Property has rocketed up in price in the last ten years but only because interest rates have been artificially lowered. House prices could not have risen much higher because it was getting difficult for new players to enter the market even with low interest rates. The only way that property prices could have risen much higher was if interest rates had gone still lower and if the Government had done everything in its power to restrict the supply of new homes. The fact that 70% of all the new dwellings in London were being bought for investment in 2006 shows the perilous state of that market. It was not new owner occupiers who were supporting the market but speculators looking for a quick return. A housing market that has few new players entering it has to collapse eventually. The housing market in Britain is a pyramid that has lifted away from its base. As a result property will not be a good place to invest cash for the foreseeable future.
The British Government cannot allow house prices to fall by very much as so many people regard their home as their main source of wealth although it was never earned. For this reason interest rates must remain low and the housing shortage must continue. Any bank or building society that looks as if it might fail has to be rescued by the Government so as to maintain confidence in the banking system. The Government has recently attempted to tie the banks and building societies together so that they are effectively responsible for each other's losses. This is a good way of ensuring that there is a domino effect if the mortgage market fails. However such an approach has other serious consequences for society. Low interest rates, that do not reflect the real level of inflation, will encourage some people to borrow but the consequence is that saving is pointless for the rest. This is why the level of saving by individuals is now at a record low.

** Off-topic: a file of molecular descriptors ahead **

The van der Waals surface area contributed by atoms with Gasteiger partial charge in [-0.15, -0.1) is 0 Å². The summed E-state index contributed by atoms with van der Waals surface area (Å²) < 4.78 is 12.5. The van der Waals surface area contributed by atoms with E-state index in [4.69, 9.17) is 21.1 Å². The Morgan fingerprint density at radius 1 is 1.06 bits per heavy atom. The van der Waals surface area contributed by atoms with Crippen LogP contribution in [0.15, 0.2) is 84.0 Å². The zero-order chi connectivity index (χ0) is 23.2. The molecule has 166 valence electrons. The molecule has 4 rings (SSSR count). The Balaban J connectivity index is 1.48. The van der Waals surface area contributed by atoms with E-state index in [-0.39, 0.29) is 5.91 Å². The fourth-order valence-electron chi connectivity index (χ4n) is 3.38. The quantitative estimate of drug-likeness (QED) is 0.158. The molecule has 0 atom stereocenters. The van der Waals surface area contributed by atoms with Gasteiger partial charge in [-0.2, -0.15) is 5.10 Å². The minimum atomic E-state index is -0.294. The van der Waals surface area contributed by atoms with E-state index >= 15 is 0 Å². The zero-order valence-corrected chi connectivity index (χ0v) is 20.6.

The financial systems of the West depend upon public confidence. The governments of the Western Nations have been dependent upon their people borrowing more and more as their manufacturing capacity has been lost. Already there are serious problems for people who have borrowed so much money that they cannot support the interest payments let alone repay their loan. At least half the mortgage money borrowed within the last ten years could be lost if interest rates went back to their historical level. If the value of homes in Britain were to drop by say a third the banks and building societies would have so many repossessed properties to dispose of that homes would drop to half their current value. This would mean that the banking sector would lose over £700 billion. The whole of the UK banking sector would then collapse and there is nothing that the British Government could do about it.